Last November, I wrote a post titled "Top 10 technology flops." One of the 10 was speech recognition. Judging by the feedback I got from all over the Web, you'd think I'd said Apple was a flop or Bush was a great president.
What I meant, at the time, was that I was disappointed that we're not rid of all the keyboards, buttons, and remote controls by now. So I did some research and discovered that speech technology is indeed proliferating in some industries: defense, medical, call centers, and rudimentary capability for cell phones, edutainment, and high-end automobiles.
That said, I don't really care that American Airlines can recognize my voice responses on the phone. The only speech application that actually benefits me on a day-to-day basis is on my cell phone, and that's pretty basic stuff.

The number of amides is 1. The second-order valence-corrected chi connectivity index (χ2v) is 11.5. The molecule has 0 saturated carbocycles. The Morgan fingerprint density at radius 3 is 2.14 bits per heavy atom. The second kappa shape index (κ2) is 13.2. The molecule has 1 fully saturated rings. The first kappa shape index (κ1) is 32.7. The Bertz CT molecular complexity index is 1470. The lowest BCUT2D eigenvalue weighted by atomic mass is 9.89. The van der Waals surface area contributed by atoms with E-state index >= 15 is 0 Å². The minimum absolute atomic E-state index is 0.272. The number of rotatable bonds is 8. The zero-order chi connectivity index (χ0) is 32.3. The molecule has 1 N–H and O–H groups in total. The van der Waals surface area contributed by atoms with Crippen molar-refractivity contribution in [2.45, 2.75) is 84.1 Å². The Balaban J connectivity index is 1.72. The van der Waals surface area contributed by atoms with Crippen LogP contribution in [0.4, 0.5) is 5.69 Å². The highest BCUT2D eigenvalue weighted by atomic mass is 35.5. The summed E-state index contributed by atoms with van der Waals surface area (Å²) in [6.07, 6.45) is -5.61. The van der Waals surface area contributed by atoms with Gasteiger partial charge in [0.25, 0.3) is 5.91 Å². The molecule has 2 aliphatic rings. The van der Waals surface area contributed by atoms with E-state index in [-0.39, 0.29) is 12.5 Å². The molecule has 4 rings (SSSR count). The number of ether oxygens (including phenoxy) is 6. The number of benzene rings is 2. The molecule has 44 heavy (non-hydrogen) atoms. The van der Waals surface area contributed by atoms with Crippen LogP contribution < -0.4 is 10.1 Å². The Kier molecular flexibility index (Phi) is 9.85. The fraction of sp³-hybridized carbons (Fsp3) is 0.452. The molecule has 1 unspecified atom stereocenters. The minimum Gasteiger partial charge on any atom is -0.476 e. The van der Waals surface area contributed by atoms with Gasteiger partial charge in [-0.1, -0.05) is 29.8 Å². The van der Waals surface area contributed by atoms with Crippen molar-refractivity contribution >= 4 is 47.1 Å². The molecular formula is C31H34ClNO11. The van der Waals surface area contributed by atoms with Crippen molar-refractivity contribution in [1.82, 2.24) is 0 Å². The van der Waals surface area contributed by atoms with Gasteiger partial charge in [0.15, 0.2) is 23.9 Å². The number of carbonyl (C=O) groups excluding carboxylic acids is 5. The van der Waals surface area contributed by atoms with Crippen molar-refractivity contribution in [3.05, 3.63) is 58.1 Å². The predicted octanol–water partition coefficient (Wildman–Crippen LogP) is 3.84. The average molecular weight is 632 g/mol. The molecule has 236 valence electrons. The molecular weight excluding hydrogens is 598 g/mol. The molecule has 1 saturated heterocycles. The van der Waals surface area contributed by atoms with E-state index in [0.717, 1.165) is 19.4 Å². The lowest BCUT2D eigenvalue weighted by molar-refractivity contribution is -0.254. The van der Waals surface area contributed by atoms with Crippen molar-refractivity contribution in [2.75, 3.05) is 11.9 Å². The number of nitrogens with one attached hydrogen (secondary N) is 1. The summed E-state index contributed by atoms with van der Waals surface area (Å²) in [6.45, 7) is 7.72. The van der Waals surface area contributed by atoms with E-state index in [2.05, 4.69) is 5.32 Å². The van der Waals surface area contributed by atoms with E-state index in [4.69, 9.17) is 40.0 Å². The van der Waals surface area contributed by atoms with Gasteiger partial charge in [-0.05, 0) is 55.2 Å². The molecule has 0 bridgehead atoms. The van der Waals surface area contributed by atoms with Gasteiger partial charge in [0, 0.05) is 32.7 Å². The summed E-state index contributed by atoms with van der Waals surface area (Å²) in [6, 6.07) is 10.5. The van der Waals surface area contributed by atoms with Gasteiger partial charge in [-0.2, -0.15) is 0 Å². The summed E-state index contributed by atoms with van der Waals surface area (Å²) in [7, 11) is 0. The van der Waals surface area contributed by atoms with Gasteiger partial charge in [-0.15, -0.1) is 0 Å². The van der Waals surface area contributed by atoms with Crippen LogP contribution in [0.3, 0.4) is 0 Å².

For the most part, we're still banging away on computer keyboards and drowning in a sea of proprietary consumer electronics devices and remote controls.
And now I know why. When it comes to speech technology, one company is holding just about all the cards: Nuance Communications.
Courtesy of dozens of mergers and acquisitions (M&A) over the past 13 years, Nuance now owns much of the speech technology on planet Earth. The company boasts a $3.5 billion market cap on annual sales that will likely top $800 million this fiscal year but, remarkably, has never been profitable. I can see why. Nuance has been so busy acquiring companies it hasn't had a chance to worry about a little thing like profitability.… Read more